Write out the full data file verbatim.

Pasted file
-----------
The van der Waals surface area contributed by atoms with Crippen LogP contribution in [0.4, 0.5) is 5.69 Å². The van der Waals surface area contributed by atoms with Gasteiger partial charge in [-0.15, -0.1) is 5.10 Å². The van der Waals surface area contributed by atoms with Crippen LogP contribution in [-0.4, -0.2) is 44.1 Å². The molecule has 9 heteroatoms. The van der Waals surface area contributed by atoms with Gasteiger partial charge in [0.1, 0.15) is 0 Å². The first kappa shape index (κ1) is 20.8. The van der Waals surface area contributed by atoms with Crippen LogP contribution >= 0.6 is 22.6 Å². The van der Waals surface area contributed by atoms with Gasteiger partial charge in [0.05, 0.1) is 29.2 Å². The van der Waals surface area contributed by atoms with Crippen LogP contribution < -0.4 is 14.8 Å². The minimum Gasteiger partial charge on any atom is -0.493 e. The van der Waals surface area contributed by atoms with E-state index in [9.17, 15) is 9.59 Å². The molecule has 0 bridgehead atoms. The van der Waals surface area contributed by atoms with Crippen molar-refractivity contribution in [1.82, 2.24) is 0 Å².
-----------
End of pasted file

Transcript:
The van der Waals surface area contributed by atoms with Crippen LogP contribution in [0.4, 0.5) is 5.69 Å². The van der Waals surface area contributed by atoms with Gasteiger partial charge in [-0.15, -0.1) is 5.10 Å². The van der Waals surface area contributed by atoms with Crippen LogP contribution in [-0.4, -0.2) is 44.1 Å². The molecule has 9 heteroatoms. The van der Waals surface area contributed by atoms with Gasteiger partial charge in [0.1, 0.15) is 0 Å². The first kappa shape index (κ1) is 20.8. The van der Waals surface area contributed by atoms with Crippen LogP contribution >= 0.6 is 22.6 Å². The van der Waals surface area contributed by atoms with Gasteiger partial charge in [0.05, 0.1) is 29.2 Å². The van der Waals surface area contributed by atoms with Crippen LogP contribution < -0.4 is 14.8 Å². The minimum Gasteiger partial charge on any atom is -0.493 e. The van der Waals surface area contributed by atoms with E-state index in [9.17, 15) is 9.59 Å². The molecule has 0 bridgehead atoms. The van der Waals surface area contributed by atoms with Crippen molar-refractivity contribution in [1.82, 2.24) is 0 Å².